“I knew there was going to be a lot of people but I didn’t know that I had to wait in a line for the leg extension [machines] and any of the squat racks,” Nguyen said. “There was always a line. When coming to the cardio room as well. All of the machines were taken.”
Nguyen said she usually doesn’t have to wait in line for more than ten minutes.
Maddie Kuehne, a building manager and group fitness instructor at Halas, said societal factors such as social media trends and a pandemic-era push to remain active may also be contributing to the growth in attendance.
Online fitness content grew in importance following the initial closure of public gyms at the start of the pandemic, according to a 2022 Digital Health study.
Genesis Morro, a sophomore double majoring in French and English on the pre-law track, said she’s seen some of her friends encouraged to go to the gym and try out different forms of exercise, such as weightlifting, through recommended videos in their TikTok feeds.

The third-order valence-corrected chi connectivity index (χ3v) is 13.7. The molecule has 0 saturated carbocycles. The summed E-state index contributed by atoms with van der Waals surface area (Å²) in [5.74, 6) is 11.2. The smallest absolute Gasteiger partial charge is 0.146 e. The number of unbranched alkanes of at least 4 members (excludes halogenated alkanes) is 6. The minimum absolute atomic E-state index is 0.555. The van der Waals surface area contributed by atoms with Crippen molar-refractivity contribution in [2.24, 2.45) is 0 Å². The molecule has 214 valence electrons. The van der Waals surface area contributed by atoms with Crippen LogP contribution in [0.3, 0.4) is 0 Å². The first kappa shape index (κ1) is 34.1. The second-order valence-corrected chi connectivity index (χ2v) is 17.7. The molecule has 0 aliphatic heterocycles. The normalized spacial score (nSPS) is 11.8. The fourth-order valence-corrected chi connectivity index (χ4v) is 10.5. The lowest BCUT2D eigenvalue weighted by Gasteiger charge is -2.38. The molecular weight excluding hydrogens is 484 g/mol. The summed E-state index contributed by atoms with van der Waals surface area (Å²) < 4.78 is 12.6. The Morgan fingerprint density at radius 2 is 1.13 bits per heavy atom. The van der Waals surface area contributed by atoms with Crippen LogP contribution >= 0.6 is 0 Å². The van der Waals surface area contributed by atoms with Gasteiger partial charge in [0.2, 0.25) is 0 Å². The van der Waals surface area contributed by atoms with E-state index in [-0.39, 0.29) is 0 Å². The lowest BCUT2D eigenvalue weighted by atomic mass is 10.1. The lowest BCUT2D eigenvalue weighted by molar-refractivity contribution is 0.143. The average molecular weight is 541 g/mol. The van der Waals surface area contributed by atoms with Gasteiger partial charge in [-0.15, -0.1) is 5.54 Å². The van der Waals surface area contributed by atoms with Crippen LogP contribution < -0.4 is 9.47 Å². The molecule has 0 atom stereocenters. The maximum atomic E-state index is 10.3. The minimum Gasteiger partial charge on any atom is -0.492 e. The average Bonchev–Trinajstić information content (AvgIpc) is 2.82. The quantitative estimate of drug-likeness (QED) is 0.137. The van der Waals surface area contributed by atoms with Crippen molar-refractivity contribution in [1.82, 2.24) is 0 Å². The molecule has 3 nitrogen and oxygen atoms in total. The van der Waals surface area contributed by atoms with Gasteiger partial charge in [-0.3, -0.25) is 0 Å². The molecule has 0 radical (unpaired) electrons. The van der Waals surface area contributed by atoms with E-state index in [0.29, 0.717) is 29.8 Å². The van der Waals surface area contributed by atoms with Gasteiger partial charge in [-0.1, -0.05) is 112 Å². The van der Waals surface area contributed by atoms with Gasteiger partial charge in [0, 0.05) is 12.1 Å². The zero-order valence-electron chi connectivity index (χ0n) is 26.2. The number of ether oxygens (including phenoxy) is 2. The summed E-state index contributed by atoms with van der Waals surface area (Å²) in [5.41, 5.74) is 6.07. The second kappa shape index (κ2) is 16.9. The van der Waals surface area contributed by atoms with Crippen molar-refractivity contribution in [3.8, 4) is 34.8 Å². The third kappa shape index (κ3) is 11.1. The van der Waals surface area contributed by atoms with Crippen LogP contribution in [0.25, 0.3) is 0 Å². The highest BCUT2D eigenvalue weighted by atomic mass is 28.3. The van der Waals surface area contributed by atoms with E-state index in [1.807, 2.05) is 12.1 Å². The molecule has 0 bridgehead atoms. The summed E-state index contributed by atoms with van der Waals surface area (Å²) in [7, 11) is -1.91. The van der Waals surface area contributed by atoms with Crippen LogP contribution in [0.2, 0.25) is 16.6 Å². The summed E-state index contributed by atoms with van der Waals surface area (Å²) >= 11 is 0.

“I think people on the internet are learning different ways to work out, and they’re learning how to apply it at the gym instead of being scared to go out,” Morro said.
Bridget Meyers, a junior majoring in healthcare administration, said she thinks TikTok is a factor in the attendance levels. She said trends such as the “12-3-30” workout may be leading more people to use treadmills, contributing to higher usage of the cardio room.
The 12-3-30 workout, which involves walking on a treadmill at a 12 percent incline and speed of 3 mph for 30 minutes, is one of numerous viral fitness trends that emerged on TikTok. At the time of publication its associated hashtag, #12330, has over 278 million views, while the hashtag #fitness has over 279 billion views.